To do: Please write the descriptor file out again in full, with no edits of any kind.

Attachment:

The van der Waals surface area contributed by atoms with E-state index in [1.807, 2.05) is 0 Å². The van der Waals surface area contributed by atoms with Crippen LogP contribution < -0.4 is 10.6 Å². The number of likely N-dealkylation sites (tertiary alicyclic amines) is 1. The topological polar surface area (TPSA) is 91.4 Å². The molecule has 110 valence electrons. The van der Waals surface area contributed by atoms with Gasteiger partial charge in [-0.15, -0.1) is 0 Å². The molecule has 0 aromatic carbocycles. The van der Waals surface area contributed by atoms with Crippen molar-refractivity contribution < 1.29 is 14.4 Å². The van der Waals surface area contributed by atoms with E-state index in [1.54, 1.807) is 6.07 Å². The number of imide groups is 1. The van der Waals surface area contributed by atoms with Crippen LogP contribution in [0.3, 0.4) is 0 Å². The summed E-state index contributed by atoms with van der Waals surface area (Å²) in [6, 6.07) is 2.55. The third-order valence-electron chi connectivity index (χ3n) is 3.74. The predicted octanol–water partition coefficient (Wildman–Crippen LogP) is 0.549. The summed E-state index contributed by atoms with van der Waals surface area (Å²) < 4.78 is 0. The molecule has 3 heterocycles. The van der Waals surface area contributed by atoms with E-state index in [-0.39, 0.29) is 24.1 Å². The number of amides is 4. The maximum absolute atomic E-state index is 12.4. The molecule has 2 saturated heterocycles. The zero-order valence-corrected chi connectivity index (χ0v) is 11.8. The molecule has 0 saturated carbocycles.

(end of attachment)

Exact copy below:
The van der Waals surface area contributed by atoms with E-state index in [1.807, 2.05) is 0 Å². The van der Waals surface area contributed by atoms with Crippen LogP contribution < -0.4 is 10.6 Å². The number of likely N-dealkylation sites (tertiary alicyclic amines) is 1. The topological polar surface area (TPSA) is 91.4 Å². The molecule has 110 valence electrons. The van der Waals surface area contributed by atoms with Gasteiger partial charge in [-0.15, -0.1) is 0 Å². The molecule has 0 aromatic carbocycles. The van der Waals surface area contributed by atoms with Crippen molar-refractivity contribution < 1.29 is 14.4 Å². The van der Waals surface area contributed by atoms with E-state index in [1.54, 1.807) is 6.07 Å². The number of imide groups is 1. The van der Waals surface area contributed by atoms with Crippen LogP contribution in [0.3, 0.4) is 0 Å². The summed E-state index contributed by atoms with van der Waals surface area (Å²) in [6, 6.07) is 2.55. The third-order valence-electron chi connectivity index (χ3n) is 3.74. The predicted octanol–water partition coefficient (Wildman–Crippen LogP) is 0.549. The summed E-state index contributed by atoms with van der Waals surface area (Å²) < 4.78 is 0. The molecule has 3 heterocycles. The van der Waals surface area contributed by atoms with E-state index in [-0.39, 0.29) is 24.1 Å². The number of amides is 4. The maximum absolute atomic E-state index is 12.4. The molecule has 2 saturated heterocycles. The zero-order valence-corrected chi connectivity index (χ0v) is 11.8. The molecule has 0 saturated carbocycles.